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Classical Ethics, Lesson 11. Book I, Chapter 11

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Nicomachean Ethics, Aristotle (bust)
Aristotle (384-322 BC)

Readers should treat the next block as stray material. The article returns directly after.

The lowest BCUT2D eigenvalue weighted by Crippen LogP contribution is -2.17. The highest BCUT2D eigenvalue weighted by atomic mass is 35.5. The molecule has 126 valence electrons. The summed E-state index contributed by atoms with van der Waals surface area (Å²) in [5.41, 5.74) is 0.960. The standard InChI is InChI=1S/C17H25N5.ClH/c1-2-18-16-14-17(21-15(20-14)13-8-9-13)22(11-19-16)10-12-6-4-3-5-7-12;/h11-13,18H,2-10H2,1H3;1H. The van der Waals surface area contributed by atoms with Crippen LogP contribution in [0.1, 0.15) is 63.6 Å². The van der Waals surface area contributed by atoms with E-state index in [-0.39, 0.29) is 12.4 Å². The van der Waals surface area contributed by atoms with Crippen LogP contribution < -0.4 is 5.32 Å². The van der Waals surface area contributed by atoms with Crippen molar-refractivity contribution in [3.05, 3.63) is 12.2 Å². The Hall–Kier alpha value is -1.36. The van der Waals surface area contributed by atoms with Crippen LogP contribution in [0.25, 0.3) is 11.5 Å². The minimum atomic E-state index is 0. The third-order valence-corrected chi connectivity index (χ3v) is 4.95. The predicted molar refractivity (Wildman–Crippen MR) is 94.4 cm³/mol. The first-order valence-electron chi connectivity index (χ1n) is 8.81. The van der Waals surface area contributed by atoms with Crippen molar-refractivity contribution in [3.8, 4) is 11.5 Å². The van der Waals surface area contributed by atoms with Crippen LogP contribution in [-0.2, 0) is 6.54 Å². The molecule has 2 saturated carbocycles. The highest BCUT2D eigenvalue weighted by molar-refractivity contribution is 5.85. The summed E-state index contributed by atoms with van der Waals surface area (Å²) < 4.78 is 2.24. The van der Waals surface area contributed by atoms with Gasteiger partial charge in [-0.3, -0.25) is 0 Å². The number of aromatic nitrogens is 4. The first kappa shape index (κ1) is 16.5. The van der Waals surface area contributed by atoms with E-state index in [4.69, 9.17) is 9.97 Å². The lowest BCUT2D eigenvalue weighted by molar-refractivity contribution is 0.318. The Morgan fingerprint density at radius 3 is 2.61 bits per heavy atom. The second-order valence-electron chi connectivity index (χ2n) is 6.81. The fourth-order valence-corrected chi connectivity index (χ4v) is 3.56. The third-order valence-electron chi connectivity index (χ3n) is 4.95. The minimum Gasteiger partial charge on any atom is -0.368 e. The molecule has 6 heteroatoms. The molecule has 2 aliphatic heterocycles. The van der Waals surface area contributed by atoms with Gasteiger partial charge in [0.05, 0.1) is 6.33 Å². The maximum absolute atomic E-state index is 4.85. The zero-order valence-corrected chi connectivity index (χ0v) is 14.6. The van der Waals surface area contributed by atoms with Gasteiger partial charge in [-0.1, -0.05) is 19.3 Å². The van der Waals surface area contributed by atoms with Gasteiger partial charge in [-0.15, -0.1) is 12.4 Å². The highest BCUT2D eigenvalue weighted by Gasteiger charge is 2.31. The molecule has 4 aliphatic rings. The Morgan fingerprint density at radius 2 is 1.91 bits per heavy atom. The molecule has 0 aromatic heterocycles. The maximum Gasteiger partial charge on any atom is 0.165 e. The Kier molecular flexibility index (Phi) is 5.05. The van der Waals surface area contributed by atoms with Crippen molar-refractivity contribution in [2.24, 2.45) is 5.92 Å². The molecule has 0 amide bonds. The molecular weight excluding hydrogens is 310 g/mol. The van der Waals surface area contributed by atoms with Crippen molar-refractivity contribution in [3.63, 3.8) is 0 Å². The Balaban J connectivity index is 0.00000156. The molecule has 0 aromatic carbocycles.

That the good or bad fortune, however, of descendants, and of all friends, should contribute nothing (to the happy man,) appears to be a thing very unfriendly, and contrary to the opinions of mankind. But since many things happen, and which possess an all-various difference, and some of them pertain to us in a greater, but others in a less degree, to discuss them severally appears to be a long and an infinite undertaking. It will, therefore, perhaps be sufficient to speak of them universally, and to adumbrate what they are. As of the calamitous circumstances then which happen to the happy man, some have a certain weight, and are of importance in life, this is likewise the case with respect to all his friends. It makes a difference, however, whether each of the calamities happens to the living or the dead, and the difference is much greater than whether the illegal and dreadful deeds which are the subject of tragedy, have been formerly perpetrated, or are perpetrated now. In this way, therefore, the difference may also be collected. Perhaps, however, it ought rather to be doubted concerning the dead, whether they partake of any good or ill. For it appears from these things, that though something should arrive to them, whatever it may be, whether good, or the contrary, it is something debile and small, either in its own nature, or to them. But if it should possess a certain power, yet it cannot be so great, or of such a kind, as to make those happy who are not so, or to deprive those of blessedness who are. The prosperity, prosperity, therefore, and in a similar manner the adversity of friends, appears to contribute something to the dead, yet with respect to them, they are of so little consequence, as neither to make those that are. happy unhappy, nor effect any thing else of the like kind.


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